doi:10.1371/journal.pbio.1001833
PMCID: PMC3979654  PMID: 24714093
2.  Cross-Presentation of Synthetic Long Peptides by Human Dendritic Cells: A Process Dependent on ERAD Component p97/VCP but Not sec61 and/or Derlin-1 
PLoS ONE  2014;9(2):e89897.
Antitumor vaccination using synthetic long peptides (SLP) is an additional therapeutic strategy currently under development. It aims to activate tumor-specific CD8+ CTL by professional APCs such as DCs. DCs can activate T lymphocytes by MHC class I presentation of exogenous antigens - a process referred to as “cross-presentation”. Until recently, the intracellular mechanisms involved in cross-presentation of soluble antigens have been unclear. Here, we characterize the cross-presentation pathway of SLP Melan-A16–40 containing the HLA-A2-restricted epitope26–35 (A27L) in human DCs. Using confocal microscopy and specific inhibitors, we show that SLP16–40 is rapidly taken up by DC and follows a classical TAP- and proteasome-dependent cross-presentation pathway. Our data support a role for the ER-associated degradation machinery (ERAD)-related protein p97/VCP in the transport of SLP16–40 from early endosomes to the cytoplasm but formally exclude both sec61 and Derlin-1 as possible retro-translocation channels for cross-presentation. In addition, we show that generation of the Melan-A26–35 peptide from the SLP16–40 was absolutely not influenced by the proteasome subunit composition in DC. Altogether, our findings propose a model for cross-presentation of SLP which tends to enlarge the repertoire of potential candidates for retro-translocation of exogenous antigens to the cytosol.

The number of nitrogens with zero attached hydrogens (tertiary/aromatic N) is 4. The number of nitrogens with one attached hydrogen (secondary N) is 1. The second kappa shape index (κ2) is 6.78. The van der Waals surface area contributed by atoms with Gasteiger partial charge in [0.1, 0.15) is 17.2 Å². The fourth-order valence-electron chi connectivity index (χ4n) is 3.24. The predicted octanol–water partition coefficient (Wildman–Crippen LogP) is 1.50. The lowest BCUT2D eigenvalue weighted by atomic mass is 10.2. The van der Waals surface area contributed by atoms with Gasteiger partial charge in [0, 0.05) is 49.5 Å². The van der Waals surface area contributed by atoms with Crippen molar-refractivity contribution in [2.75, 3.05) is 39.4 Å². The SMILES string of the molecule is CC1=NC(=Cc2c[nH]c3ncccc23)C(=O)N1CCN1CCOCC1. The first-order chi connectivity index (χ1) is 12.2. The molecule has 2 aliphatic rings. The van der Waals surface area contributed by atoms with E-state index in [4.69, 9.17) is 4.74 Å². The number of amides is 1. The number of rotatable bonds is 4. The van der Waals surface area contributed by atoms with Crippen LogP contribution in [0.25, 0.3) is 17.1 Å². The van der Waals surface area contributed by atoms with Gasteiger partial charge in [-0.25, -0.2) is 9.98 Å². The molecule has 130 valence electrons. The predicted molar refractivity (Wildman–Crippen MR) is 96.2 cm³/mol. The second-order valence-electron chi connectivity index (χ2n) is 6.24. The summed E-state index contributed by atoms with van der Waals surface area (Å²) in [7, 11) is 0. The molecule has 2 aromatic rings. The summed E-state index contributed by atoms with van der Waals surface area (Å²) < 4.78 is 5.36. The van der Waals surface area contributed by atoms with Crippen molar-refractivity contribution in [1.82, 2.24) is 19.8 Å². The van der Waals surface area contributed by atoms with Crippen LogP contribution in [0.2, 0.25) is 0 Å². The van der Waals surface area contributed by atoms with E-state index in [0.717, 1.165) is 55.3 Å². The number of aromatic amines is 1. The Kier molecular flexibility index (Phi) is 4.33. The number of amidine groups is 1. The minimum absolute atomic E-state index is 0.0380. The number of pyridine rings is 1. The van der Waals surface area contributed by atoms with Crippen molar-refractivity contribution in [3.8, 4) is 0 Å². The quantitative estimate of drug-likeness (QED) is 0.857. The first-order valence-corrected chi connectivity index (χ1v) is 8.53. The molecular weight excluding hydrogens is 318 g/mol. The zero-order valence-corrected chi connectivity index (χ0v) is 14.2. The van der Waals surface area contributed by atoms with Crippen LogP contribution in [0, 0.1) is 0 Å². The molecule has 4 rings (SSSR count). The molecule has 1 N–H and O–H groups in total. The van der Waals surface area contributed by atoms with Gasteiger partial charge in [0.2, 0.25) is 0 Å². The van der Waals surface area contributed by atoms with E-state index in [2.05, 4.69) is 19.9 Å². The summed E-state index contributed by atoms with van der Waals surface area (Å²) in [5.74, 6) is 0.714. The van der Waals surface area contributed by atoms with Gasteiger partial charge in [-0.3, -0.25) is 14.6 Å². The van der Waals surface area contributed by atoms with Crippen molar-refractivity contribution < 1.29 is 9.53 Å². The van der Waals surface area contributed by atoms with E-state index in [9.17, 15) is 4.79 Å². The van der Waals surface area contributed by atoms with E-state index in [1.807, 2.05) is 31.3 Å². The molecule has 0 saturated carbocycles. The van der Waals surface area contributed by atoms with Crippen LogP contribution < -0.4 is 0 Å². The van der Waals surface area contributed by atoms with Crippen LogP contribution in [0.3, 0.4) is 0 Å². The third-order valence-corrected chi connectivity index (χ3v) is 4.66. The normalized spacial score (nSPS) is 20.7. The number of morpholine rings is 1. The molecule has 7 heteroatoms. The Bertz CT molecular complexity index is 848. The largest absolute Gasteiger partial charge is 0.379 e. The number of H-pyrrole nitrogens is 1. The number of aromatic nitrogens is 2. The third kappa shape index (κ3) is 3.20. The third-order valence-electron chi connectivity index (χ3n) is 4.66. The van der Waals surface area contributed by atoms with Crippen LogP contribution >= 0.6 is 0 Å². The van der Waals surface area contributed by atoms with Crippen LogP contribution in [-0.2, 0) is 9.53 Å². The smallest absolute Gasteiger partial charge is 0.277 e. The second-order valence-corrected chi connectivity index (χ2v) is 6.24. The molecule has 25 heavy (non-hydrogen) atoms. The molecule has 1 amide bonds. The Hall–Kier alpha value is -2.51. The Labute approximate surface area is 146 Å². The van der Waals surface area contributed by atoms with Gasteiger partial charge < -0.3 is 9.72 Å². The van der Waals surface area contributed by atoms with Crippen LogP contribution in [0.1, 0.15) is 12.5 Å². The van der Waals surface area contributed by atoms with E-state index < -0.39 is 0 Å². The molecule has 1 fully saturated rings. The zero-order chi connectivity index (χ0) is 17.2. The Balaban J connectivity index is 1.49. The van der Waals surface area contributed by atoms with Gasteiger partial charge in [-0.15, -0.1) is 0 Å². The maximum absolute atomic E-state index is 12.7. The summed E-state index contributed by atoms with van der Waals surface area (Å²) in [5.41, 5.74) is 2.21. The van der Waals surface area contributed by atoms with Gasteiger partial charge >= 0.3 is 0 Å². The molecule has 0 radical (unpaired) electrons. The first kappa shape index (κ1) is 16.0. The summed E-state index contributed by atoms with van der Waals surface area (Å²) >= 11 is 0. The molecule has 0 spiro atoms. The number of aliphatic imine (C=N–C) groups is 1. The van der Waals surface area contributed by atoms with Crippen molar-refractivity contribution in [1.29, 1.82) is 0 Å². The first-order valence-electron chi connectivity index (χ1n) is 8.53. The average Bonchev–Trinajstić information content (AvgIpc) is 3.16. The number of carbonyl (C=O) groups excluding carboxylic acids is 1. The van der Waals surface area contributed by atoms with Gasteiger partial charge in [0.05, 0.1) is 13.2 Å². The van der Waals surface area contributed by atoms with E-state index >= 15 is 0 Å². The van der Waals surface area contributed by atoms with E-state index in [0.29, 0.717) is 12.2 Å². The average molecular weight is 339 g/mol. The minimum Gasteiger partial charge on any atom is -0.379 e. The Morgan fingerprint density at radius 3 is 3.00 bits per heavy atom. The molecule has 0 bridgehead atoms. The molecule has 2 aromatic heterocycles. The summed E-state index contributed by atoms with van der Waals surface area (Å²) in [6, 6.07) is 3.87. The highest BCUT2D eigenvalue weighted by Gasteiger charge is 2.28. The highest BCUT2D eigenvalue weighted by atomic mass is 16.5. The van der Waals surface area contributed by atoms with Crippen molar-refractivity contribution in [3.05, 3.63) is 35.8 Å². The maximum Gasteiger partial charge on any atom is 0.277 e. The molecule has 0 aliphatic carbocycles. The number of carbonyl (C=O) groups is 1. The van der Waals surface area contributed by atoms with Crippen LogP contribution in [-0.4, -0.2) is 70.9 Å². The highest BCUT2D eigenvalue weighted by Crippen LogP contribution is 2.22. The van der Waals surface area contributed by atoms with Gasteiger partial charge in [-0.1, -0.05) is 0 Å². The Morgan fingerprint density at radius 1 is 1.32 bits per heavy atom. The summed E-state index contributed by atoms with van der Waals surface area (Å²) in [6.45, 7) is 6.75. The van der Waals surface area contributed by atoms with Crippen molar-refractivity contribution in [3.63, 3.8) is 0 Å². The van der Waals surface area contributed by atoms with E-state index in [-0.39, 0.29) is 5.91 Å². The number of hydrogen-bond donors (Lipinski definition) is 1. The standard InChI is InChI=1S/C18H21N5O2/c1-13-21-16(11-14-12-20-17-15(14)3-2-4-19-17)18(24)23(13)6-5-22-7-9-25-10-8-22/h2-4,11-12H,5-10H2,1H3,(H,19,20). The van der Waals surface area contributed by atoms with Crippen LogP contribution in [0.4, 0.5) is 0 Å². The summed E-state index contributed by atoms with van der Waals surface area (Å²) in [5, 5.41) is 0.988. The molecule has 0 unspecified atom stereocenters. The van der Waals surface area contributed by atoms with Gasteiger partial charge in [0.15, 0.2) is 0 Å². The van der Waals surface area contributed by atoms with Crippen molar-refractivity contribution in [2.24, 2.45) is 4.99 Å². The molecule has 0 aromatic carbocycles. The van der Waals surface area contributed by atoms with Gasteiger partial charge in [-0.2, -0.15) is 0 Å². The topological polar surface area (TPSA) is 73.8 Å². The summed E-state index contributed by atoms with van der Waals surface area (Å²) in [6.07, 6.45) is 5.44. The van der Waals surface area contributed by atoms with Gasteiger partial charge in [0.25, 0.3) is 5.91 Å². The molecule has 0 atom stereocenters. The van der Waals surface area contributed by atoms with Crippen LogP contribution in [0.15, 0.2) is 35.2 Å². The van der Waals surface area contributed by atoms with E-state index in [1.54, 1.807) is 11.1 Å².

doi:10.1371/journal.pone.0089897
PMCID: PMC3937416  PMID: 24587108
3.  Matrix metalloproteinase-2 conditions human dendritic cells to prime inflammatory TH2 cells via an IL-12- and OX40L-dependent pathway 
Cancer cell  2011;19(3):333-346.
SUMMARY
Matrix metalloproteinase-2 (MMP-2) is a proteolytic enzyme degrading the extracellular matrix and over-expressed by many tumors. Here, we documented the presence of MMP-2-specific CD4+ T cells in tumor-infiltrating lymphocytes (TILs) from melanoma patients. Strikingly, MMP-2-specific CD4+ T cells displayed an inflammatory TH2 profile, i.e. mainly secreting TNFα, IL-4 and IL-13 and expressing GATA-3. Furthermore, MMP-2-conditioned dendritic cells (DCs) primed naïve CD4+ T cells to differentiate into an inflammatory TH2 phenotype through OX40L expression and inhibition of IL-12p70 production. MMP-2 degrades the type-I IFN receptor, thereby preventing STAT1 phosphorylation, which is necessary for IL-12p35 production. Active MMP-2, therefore, acts as an endogenous type-2 “conditioner” and may play a role in the observed prevalence of detrimental type-2 responses in melanoma.
SIGNIFICANCE